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DOJ to investigate 2 overseas detainee deaths

US Attorney General Eric Holder [official website] announced Thursday that he would continue investigating the deaths of two detainees [press release] who died during interrogations by the Central Intelligence Agency (CIA) [official website]. Former attorney general Michael Mukasey had appointed Assistant United States Attorney John Durham in 2008 to conduct a criminal investigation into the destruction of 92 interrogation videotapes [JURIST report] by the CIA and to determine whether federal laws were violated during overseas interrogations. After extensive investigation, Durham recommended that Holder order a full criminal investigation into the deaths of two particular detainees, but that criminal investigations of the remaining cases was unwarranted. Holder stated that he would not prosecute anyone in the CIA acting in good faith or under the advice of the Office of Legal Counsel [official website], but investigations into the two deaths will be ongoing.

In January, a federal judge told the CIA that it must investigate the destruction of the interrogation tapes [JURIST report] related to individuals detained after 9/11 [JURIST news archive] and prevent similar incidents from happening in the future. Internal CIA documents [part 1, PDF; part 2, PDF; part 3, PDF] released last year reveal that the former head of the agency Porter Goss may have agreed to the destruction [JURIST report] of videotapes [JURIST news archive] showing harsh interrogations of terror suspects. According to redacted documents [text, PDF] filed in March 2009, 12 of 92 videotapes contained evidence of "enhanced interrogation techniques." The DOJ had acknowledged in March 2009 that the CIA destroyed [letter, PDF] the videotapes of high value terrorism suspect interrogations in response to an August 2008 judicial order [text, PDF] that the CIA turn over information regarding the tapes or provide specific justifications on why it could not release the information. The August 2008 order came in response to a December 2007 ACLU motion [text, PDF] that the CIA be held in contempt of court for not providing information on the tapes during a Freedom of Information Act (FOIA) [text] lawsuit [ACLU materials] brought by the organization in an effort to access government materials on the interrogations.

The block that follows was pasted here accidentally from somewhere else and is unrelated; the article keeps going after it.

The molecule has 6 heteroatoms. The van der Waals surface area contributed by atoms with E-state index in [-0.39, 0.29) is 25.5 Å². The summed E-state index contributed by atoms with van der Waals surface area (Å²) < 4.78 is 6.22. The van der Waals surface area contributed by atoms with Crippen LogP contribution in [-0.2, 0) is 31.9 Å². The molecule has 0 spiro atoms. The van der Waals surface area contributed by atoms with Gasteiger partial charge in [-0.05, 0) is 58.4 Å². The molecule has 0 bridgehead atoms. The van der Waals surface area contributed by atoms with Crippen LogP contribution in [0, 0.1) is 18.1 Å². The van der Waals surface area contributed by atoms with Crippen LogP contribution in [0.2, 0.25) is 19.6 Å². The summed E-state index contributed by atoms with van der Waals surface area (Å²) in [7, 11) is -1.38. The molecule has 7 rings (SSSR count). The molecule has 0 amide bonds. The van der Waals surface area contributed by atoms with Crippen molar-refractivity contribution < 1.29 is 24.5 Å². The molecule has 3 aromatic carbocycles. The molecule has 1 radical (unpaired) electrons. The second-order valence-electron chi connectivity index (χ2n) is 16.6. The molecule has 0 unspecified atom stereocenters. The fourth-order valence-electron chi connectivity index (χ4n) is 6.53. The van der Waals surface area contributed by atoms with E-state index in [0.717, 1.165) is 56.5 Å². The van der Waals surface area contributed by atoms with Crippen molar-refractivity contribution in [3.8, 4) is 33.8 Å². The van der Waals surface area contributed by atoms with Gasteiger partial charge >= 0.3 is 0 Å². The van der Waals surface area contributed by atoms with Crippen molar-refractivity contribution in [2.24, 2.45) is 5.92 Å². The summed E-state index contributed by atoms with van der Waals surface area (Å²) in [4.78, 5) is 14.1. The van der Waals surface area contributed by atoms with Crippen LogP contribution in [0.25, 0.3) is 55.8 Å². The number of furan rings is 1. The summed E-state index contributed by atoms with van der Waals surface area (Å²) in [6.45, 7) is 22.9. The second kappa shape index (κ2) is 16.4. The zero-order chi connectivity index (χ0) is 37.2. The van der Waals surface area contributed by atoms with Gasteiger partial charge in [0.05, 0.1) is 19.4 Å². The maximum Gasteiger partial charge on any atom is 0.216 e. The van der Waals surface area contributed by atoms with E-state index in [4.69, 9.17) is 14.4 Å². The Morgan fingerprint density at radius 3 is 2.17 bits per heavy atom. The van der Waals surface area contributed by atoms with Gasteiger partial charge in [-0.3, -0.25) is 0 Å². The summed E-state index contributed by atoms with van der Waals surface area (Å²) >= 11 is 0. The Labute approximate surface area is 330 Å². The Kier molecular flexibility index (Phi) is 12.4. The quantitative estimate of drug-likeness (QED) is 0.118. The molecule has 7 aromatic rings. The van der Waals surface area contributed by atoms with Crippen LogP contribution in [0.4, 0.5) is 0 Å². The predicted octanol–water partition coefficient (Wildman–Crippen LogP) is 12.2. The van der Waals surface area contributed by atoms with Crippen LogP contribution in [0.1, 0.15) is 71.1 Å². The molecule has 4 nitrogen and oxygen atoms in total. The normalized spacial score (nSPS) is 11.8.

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Paper Chase is JURIST's real-time legal news service, powered by a team of 30 law student reporters and editors led by law professor Bernard Hibbitts at the University of Pittsburgh School of Law. As an educational service, Paper Chase is dedicated to presenting important legal news and materials rapidly, objectively and intelligibly in an accessible format.

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